ENG 5807: Electronic Scholarly Editing
Fall 2012 Course Syllabus

Weekly Schedule of Readings and Exercises

Class Details

Meeting: Tuesdays & Thursdays Room: Williams 225
Time: 12.30-1.45 PM
Instructor: David L. Gants Office: Williams 316
Telephone: 6I7-379-O987 (Skype) E-mail: dgants(at)fsu.edu
Office Hours: Wednesdays and Thursdays 9.00-10.30 AM or by arrangement

Course Overview

Course Goals. The aim of this seminar is to introduce students to the historical, theoretical, and practical concerns surrounding the preparation of literary databases and electronic scholarly editions. The first thread of inquiry consists of a brief survey of the history of books and book production, focusing especially on the means of textual reproduction and the effect that the physical circumstances of printing had on textual forms. The next thread examines the past 100 years of Anglo-American textual criticism, beginning with the seeds of the New Bibliography and what became known as copy-text editing, then covering the emerging resistance to editorial rationales championed by scholars such as Greg and Bowers and the rise of the current social and collaborative approaches developed by McKenzie and McGann. The final thread of the course investigates the use of emerging digital technologies in the creation of new modes of textual transmission, focusing on the mechanics of reproduction (text mark-up strategies, database structures, and hypertext/hypermedia design) and on the critical theory that emerges from existing forms while simultaneously inspiring new modes. In particular the digital element of the course will concentrate on the creation and manipulation of literary archives using XML and its related technologies (CSS, XSLT, and Schemas). The goal of the course will be a collaborative electronic edition of a work to be chosen by the seminar participants. This course does not presume any prior experience with electronic texts or mark-up, although students should be comfortable using a computer.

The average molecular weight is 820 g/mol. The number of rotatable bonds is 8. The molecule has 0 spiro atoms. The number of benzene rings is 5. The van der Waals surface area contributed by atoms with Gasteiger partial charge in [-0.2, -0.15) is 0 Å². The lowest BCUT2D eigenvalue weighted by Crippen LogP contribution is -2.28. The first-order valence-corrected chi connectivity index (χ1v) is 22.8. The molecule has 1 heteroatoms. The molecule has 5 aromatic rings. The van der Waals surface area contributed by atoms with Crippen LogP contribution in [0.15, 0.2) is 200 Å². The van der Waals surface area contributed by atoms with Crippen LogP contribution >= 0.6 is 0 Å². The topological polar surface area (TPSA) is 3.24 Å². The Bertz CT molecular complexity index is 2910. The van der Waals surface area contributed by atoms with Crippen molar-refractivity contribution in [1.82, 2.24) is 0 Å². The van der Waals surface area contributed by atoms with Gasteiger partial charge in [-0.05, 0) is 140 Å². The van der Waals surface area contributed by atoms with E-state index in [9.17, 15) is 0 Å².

Note: Since a substantial portion of your work will involve creating and developing electronic materials, it is highly advisable that you have a personal computer, preferably a laptop. You are encouraged to bring laptops to class.

Course Requirements and Grading Schema.

Primary Texts.We will use four books for this course:

Additional readings will be in the Blackboard Course Library or available through links on our Weekly Schedule.

Recommended Readings. Modern textual criticism is a diverse and contentious field. Students interested in the past 30 years of scholarship and arguments should read the following critical surveys:

Course Policies.